Missing siblings: seeking more adequate social responses


  • The research was completed while Dr Clark was a doctoral student at the University of Queensland. Dr Warburton and Dr Tilse were doctoral supervisors. Dr Clark is currently a Lecturer at Griffith University, Logan campus.

  • Disclaimer: The researcher appreciates the support and co-operation of the Queensland Police Service (QPS) in carrying out this research. This support does not suggest the QPS endorses the research or its findings, and responsibility for any errors of omission or commission rests solely with the researcher.

Julie Clark,
School of Human Services,
Logan Campus, Griffith University, University Drive,
Meadowbrook, Queensland 4131,
E-mail: j.clark@griffith.edu.au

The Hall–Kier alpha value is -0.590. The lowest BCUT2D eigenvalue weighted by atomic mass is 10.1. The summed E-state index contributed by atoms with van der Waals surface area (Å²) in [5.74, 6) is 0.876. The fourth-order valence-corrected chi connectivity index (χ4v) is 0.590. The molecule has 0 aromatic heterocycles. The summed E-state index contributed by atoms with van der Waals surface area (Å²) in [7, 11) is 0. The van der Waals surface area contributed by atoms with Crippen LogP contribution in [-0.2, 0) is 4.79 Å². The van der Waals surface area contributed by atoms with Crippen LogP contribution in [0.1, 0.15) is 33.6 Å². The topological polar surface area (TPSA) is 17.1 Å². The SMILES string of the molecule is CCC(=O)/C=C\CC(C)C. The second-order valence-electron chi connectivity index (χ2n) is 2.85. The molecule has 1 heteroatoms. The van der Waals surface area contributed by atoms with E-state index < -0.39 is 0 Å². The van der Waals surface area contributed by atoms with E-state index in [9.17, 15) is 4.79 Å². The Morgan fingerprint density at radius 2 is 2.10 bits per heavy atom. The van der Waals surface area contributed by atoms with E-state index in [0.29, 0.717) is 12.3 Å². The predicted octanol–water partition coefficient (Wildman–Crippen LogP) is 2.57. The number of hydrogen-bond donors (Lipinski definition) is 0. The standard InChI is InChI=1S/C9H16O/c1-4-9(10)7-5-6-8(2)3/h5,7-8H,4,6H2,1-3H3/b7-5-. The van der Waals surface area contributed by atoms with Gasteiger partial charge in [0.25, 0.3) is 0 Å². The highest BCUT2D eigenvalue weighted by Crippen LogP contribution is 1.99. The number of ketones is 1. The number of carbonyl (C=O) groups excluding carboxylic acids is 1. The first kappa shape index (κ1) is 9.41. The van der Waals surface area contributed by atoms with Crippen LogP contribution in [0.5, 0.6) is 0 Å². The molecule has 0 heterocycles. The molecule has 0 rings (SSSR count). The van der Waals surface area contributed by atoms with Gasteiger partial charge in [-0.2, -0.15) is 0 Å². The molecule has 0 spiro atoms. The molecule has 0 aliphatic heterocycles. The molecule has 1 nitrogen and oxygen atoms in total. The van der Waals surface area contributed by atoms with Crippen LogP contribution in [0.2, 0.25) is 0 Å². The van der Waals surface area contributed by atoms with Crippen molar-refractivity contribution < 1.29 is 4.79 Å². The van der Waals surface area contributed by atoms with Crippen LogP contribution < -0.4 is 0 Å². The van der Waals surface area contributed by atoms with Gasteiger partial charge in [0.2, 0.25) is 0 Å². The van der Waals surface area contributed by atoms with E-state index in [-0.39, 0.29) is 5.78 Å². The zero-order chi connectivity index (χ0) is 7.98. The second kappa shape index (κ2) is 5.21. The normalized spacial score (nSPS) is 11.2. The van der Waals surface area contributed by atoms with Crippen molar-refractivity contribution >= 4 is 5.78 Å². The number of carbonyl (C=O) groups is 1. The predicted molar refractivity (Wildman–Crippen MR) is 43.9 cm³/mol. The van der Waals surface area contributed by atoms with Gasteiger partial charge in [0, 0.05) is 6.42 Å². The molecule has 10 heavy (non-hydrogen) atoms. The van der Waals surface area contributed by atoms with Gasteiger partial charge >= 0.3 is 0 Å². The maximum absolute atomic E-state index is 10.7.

Little is known about the experience of family and friends when a young adult goes missing, less is known about how siblings make sense of the experience. Police assistance to locate the missing person may be sought but there is little recognition of going missing or missingness as a social issue, and there is little or no adequate social response to the needs of those left behind. This paper links knowledge of siblings, loss and grief to an understanding of this phenomenon. It presents the methodology and findings of an exploratory, qualitative study into the experiences of nine adult siblings of long-term missing people in Australia and presents the themes drawn from their accounts. The themes are briefly elaborated using direct quotations from participants in the study and represented in a diagram. The paper seeks to develop greater understanding of the inter-relationship between missingness and other social issues, to give voice to the views of participants and to encourage practitioners to engage more purposefully in work with family and friends affected by this issue. Some implications for social work practice are presented.